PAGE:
The Mineral Named for Our Benefactor

Smithsonite is a mineral named after James Smithson, the founding donor of the Smithsonian. He was an English scientist who lived c. 1765-1829.

In a secondary clause in his will, he left his fortune to the United States of America—a place he never visited—to create “an establishment for the increase and diffusion of knowledge among men.”

Smithson was a well-regarded scientist and dedicated his life to investigating the natural world, traveling in Europe to find crystals and minerals to discover and classify their properties.

This luminous mineral is zinc carbonate (ZnCO3), one of a group of ores that yield the metal zinc. It was named smithsonite in honor of James Smithson because it was he who first identified the mineral in 1802.

This smithsonite specimen, a gift from Mr. Leonard Wilkinson, is from the preeminent smithsonite locality in the United States: the Kelly mine in Magdalena district, Socorro County, New Mexico. It is 11 cm across, 7.5 cm high.

Smithsonite is typically found as botryoidal masses (having a shape reminiscent of a cluster of grapes) and is only rarely found as well-formed crystals.

The gems pictured here show a range of colors and are all from the United States. The yellow cabochon is from Arkansas, and the blue cabochon is from New Mexico.

Gem quality smithsonite is very rare and typically exhibits a semi-transparent bluish-green color with beautiful luster. This faceted green gem is from Arizona.

When Smithson began to conduct his experiments on zinc ores, there was much confusion surrounding the mineral which at that time was known generally as calamine. Miners and metalworkers had long known that some kinds of calamine produced zinc, while other specimens—which contained zinc and appeared identical—did not. Smithson’s analysis revealed that what was called “calamine” was not in fact a single substance but essentially two distinct minerals: zinc carbonate (which was later named smithsonite) and zinc silicate (which came to be called hemimorphite, seen here). He identified the carbonate as a good ore for zinc and the silicate as a poor one.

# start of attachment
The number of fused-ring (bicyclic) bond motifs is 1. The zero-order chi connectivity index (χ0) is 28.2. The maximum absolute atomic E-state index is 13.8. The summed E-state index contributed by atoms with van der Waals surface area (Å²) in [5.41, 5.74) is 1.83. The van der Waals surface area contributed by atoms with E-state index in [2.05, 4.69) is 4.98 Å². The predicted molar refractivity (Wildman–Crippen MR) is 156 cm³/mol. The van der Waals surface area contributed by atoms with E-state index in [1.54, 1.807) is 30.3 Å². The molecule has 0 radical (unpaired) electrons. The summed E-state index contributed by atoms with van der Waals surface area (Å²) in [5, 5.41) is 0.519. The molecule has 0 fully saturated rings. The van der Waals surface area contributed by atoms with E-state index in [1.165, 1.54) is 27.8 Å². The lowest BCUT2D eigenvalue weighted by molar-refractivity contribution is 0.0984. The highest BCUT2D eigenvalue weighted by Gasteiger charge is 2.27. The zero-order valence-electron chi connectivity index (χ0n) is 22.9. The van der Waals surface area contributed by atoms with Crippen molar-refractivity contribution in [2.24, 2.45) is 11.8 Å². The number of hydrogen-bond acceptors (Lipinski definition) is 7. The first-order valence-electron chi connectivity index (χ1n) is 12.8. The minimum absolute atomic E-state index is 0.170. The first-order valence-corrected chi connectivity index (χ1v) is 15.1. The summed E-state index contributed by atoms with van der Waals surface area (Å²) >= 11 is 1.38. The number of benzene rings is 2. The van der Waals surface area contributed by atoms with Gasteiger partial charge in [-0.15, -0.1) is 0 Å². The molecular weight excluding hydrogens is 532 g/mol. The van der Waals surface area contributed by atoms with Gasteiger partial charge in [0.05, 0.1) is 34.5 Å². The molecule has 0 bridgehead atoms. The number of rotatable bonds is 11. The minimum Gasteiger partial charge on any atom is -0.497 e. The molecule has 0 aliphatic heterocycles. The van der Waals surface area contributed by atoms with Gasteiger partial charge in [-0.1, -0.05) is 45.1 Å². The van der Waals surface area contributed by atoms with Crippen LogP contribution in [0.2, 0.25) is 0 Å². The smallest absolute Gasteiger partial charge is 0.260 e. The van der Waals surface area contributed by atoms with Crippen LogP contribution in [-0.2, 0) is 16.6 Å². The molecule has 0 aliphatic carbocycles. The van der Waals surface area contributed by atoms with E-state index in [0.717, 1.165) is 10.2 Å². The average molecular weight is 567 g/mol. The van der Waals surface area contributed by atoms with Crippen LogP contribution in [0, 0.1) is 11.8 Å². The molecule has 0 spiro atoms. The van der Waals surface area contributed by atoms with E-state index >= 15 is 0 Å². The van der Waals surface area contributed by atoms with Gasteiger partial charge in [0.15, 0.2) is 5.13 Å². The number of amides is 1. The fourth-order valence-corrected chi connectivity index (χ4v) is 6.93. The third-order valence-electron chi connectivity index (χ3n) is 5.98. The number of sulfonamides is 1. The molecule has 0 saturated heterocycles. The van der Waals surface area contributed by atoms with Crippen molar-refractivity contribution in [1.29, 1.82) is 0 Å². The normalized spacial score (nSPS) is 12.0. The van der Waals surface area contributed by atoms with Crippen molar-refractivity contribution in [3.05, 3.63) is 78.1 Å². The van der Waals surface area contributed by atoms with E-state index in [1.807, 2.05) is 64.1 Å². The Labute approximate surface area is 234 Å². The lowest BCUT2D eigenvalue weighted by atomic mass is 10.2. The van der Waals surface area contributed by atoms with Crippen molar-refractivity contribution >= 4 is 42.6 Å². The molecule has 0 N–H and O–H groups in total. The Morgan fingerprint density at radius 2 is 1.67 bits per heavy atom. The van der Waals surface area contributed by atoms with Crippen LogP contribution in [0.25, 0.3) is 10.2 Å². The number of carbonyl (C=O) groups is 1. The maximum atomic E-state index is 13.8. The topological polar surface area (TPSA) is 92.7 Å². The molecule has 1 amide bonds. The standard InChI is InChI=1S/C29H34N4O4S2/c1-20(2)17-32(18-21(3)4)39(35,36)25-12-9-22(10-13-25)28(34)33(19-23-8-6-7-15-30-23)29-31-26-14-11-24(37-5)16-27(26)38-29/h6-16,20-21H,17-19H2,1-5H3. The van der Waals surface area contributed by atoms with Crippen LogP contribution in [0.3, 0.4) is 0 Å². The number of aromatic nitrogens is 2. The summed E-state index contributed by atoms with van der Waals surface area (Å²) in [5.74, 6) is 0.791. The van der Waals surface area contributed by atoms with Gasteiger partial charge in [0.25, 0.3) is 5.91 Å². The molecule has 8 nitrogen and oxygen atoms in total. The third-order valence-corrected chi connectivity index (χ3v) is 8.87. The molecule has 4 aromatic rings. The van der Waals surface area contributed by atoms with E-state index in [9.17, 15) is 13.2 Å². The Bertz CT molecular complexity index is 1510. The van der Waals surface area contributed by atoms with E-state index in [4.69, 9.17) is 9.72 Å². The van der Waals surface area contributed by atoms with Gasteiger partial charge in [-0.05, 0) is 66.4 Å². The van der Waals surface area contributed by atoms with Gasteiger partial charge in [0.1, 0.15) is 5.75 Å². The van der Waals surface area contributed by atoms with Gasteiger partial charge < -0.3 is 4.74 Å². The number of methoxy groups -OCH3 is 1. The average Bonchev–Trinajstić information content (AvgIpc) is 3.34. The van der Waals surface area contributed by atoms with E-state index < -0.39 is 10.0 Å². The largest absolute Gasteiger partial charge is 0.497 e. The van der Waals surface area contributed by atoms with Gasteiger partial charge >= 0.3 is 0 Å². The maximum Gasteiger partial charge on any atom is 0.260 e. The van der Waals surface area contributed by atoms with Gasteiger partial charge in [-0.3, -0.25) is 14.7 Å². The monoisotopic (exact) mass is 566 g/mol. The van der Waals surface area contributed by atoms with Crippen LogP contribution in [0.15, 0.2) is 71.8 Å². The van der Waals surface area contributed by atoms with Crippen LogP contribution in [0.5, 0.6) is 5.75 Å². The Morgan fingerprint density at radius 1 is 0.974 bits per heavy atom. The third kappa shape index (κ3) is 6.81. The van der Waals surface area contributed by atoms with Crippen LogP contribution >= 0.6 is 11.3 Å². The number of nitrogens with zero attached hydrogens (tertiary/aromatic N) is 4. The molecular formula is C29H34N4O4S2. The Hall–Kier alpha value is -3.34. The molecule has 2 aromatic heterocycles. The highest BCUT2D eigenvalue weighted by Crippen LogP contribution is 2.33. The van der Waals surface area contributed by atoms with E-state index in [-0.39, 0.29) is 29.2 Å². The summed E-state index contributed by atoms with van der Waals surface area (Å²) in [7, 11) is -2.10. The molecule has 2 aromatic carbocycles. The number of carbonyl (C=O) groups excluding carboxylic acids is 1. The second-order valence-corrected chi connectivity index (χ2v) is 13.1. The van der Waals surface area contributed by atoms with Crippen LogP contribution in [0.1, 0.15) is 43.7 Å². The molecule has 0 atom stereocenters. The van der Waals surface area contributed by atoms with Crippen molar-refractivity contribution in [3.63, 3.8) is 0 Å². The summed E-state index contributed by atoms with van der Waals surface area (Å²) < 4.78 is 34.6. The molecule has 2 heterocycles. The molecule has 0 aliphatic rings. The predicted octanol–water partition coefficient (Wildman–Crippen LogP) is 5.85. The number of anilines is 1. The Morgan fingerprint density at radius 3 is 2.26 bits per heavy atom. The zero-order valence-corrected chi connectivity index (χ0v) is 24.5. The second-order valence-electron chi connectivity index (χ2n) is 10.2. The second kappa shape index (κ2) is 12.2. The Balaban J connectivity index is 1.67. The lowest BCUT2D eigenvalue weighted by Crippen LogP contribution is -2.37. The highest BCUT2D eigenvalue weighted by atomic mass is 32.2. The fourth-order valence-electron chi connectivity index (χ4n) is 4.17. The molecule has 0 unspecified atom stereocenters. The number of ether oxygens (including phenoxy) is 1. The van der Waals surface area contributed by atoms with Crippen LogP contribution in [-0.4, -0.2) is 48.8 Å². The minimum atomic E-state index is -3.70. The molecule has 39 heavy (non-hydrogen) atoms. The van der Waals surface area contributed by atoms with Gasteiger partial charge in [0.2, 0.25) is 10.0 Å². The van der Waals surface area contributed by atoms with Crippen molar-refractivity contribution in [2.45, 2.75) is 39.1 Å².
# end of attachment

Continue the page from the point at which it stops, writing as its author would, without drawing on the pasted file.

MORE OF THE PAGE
Smithson’s analysis was published as an article in the prestigious Philosophical Transactions of the Royal Society and was widely praised. It was seen as a model for applying chemistry to the study of mineralogy, which were mostly separate disciplines at this time.

Although he didn’t call attention to it, Smithson’s paper also contained a technique that would have been of great practical benefit to miners and brass manufacturers; the use of a blowpipe to conduct chemical analysis.

One of the problems with zinc ores, especially the forms of calamine that Smithson identified, was that they were often difficult to tell apart. Smithson developed a simple test that miners could use to identify which was which. It used a small but powerful tool called a blowpipe, an oil lamp, and a piece of charcoal.

This Plattner's blowpipe was made to be used for long periods without a break.

The trumpet shaped mouthpiece helped keep the lips from getting tired.

A reservoir on the end collected saliva. It also had a small platinum tip, which kept it from melting when held in a flame for long periods.

The blowpipe was a difficult tool to master, and Smithson was widely admired for his skill in using it. In order to maintain a steady flame, one had to breathe in through the nose while at the same time blowing out through the mouth. One also had to develop a familiarity with a wide range of effects in order to understand how particular materials reacted to the flame.

Smithson was also known for his manipulation of miniscule quantities. He boasted of experimenting on “particles little more than visible” and took great pleasure in “the great beauty of deriving knowledge from so diminutive a source.”

His work on the zinc ores exemplified not only his technical skill but also the depth of his understanding, both of which are still honored today through the mineral smithsonite.

Smithsonian Castle Collection
Credits: Story

Adapted by
Marc Bretzfelder
Smithsonian Office of the Chief Information Officer

From the online exhibit
by the
National Museum of Natural History

Credits: All media
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